An Overview on PRP Joint Injections
The joints throughout the human body naturally begin to deteriorate as the body ages. According to the CDC, an estimated 52.5 million adults in the United States are diagnosed with arthritis. Osteoarthritis is the most common form of arthritis and is caused by normal wear and tear of the joint or chronic overuse in the athletic population. Osteoarthritis occurs when articular cartilage, the smooth, white substance covering the ends of each bone, wears down and causes bone to rub against bone. Dr. Nikhil Verma, Chicago, Westchester, Oak Brook and Hinsdale, Illinois elbow specialist and knee surgeon, offers PRP joint injections to help ease the painful symptoms of arthritis. Blood plasma treatment is a safe, effective and non-invasive treatment designed to accelerate healing in arthritic joints.
What is Blood Plasma Treatment through Platelet Rich Plasma (PRP)?
Human blood is composed of four key structures, including plasma, platelets, white blood cells and red blood cells. Clinical research has proven that platelets naturally gravitate towards an injured area in the body and release growth factors. Growth factors help aid in the healing of chronic tendon and ligament injuries, as well as muscle injuries.
Blood plasma treatment was developed as a solution to help the body accelerate healing before scar tissue can form. Scar tissue is proven to slow, alter or even stop the body’s natural healing process.
If you would like to see the leading research on the outcomes of biologic/regenerative treatments, please visit our research library.
Can PRP Injections Help You?
There are two ways to determine if you are a candidate for this procedure:
You can provide current X-rays and/or MRIs for a clinical case review ($250).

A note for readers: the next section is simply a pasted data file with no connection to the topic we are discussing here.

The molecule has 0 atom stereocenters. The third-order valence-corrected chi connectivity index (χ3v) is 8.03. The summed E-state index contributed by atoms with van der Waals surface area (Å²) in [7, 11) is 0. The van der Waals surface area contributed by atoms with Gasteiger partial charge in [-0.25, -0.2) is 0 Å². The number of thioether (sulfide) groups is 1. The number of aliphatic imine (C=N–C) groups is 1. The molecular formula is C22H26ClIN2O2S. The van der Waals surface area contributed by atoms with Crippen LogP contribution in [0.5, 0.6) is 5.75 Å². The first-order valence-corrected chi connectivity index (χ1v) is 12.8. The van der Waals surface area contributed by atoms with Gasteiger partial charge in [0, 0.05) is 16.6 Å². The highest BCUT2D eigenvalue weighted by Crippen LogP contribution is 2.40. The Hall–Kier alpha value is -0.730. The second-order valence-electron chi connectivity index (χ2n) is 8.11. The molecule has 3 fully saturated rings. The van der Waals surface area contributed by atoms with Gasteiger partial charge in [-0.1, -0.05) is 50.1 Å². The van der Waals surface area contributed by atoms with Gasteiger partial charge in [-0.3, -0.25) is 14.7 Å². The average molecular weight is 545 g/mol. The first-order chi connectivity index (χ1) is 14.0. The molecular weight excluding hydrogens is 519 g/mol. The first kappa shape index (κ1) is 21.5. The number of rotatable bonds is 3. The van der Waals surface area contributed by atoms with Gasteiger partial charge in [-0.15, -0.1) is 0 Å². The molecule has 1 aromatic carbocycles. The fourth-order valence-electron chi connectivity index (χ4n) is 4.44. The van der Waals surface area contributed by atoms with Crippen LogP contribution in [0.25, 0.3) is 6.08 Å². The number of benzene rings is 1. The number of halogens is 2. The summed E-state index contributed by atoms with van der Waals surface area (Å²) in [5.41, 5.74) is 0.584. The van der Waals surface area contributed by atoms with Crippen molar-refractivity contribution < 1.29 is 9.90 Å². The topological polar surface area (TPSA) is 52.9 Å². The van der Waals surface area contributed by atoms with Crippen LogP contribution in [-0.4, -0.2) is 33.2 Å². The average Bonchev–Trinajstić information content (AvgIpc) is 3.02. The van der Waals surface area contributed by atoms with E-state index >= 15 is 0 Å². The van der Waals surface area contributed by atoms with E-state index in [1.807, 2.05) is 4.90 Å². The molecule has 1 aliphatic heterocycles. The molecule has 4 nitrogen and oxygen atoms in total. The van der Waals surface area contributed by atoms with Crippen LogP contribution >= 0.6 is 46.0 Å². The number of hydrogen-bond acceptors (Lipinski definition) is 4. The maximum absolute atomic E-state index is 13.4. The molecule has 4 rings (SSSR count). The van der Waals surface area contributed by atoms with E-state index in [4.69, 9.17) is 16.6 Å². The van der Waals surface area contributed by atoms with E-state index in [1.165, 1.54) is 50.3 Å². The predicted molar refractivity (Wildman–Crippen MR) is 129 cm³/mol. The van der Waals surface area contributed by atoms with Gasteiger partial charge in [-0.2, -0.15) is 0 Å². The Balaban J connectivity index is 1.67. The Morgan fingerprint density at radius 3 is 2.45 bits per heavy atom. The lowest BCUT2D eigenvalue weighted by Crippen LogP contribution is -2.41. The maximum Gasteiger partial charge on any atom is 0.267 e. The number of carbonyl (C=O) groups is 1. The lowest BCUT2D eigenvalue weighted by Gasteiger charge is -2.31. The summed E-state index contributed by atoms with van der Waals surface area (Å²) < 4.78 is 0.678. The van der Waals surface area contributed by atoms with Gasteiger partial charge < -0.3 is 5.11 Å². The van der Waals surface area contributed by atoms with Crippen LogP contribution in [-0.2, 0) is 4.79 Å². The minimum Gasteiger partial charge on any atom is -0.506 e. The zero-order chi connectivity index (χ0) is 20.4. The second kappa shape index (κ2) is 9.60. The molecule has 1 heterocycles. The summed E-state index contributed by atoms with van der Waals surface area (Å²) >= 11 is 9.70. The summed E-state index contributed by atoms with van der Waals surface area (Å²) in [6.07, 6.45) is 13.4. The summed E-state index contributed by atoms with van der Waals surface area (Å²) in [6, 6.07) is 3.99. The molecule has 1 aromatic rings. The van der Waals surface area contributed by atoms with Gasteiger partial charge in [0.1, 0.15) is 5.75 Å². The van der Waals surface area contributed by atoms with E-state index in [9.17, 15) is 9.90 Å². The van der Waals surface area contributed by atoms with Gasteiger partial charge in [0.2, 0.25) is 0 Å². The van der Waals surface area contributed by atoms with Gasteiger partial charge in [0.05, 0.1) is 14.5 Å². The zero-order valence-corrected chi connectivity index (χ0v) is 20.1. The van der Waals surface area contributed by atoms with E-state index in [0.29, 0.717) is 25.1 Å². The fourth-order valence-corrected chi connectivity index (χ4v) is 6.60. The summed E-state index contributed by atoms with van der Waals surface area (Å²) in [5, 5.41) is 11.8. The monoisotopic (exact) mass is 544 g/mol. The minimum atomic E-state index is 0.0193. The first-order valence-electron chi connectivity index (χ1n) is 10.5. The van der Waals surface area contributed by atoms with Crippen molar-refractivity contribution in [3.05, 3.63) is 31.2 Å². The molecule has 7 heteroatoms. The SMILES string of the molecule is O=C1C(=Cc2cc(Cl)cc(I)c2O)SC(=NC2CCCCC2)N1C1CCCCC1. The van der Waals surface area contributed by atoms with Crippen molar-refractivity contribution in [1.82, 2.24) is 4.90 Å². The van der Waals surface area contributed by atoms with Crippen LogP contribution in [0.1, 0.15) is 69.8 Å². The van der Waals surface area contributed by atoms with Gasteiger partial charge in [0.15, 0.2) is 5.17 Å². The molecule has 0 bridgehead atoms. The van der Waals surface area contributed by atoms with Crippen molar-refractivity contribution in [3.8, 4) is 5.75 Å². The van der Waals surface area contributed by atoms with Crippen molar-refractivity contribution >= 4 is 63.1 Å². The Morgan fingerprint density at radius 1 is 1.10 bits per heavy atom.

You can schedule an office consultation that should be covered by your insurance.
How Does PRP Therapy Work?
PRP Joint Injections as an Osteoarthritis Treatment
Blood plasma treatment through PRP joint injections is utilized by Dr. Verma and his orthopedic team to reduce joint pain, swelling and stiffness associated with osteoarthritis. These injections can be used as an alternative to conventional injections such as cortisone or vicosupplementation.
Dr. Verma begins blood plasma treatment by harvesting platelet rich plasma from a patient’s own blood, commonly drawn from the patient’s arm. The vial of blood is then spun in a centrifuge, a special machine that uses high speeds to separate the four key structures of human blood. Once the components are separated, the platelet rich plasma is removed. The plasma is then injected into the injured joint releasing three to five times the growth factors compared to normal human blood. These growth factors gravitate to the injured area and help accelerate the body’s natural healing process.
Response to treatment varies with each patient, depending on numerous factors Dr. Verma will discuss in great detail. PRP joint injections take less than 15 minutes. Most patients will require 1-3 sets of blood plasma treatment with each treatment spaced 4-6 weeks apart. As platelet rich plasma is obtained from the patient’s own blood, the risk of reaction is low. As with any injection, there is a small risk of injury to structures in the area, as well as a very small risk of infection.
Have a question about biologic treatment? Dr. Verma answers frequently asked questions.
For additional information on blood plasma treatment through PRP joint injections to treat osteoarthritis, please contact the Chicago, Westchester, Oak Brook and Hinsdale, Illinois orthopedic practice of elbow specialist and knee surgeon Dr. Nikhil Verma.
Biologic Therapies FAQ
- How do Platelet Rich Plasma (PRP), Bone Marrow Aspirate Concentrate (BMAC) stem cells and FlōGraft® (amniotic fluid-derived allograft) accelerate the healing process?
- Are Platelet Rich Plasma (PRP), Bone Marrow Aspirate Concentrate (BMAC) stem cells and FlōGraft® all considered regenerative therapies?
- What is FlōGraft®?
- Are all Platelet Rich Plasma (PRP) and Bone Marrow Aspirate Concentrate (BMAC) stem cell therapies the same?
- Is there an age limit for Bone Marrow Aspirate Concentrate (BMAC) regenerative therapy?
- Why is Bone Marrow Aspirate Concentrate (BMAC) sometimes called a stem cell “like” therapy?
- Why doesn’t my insurance cover this treatment?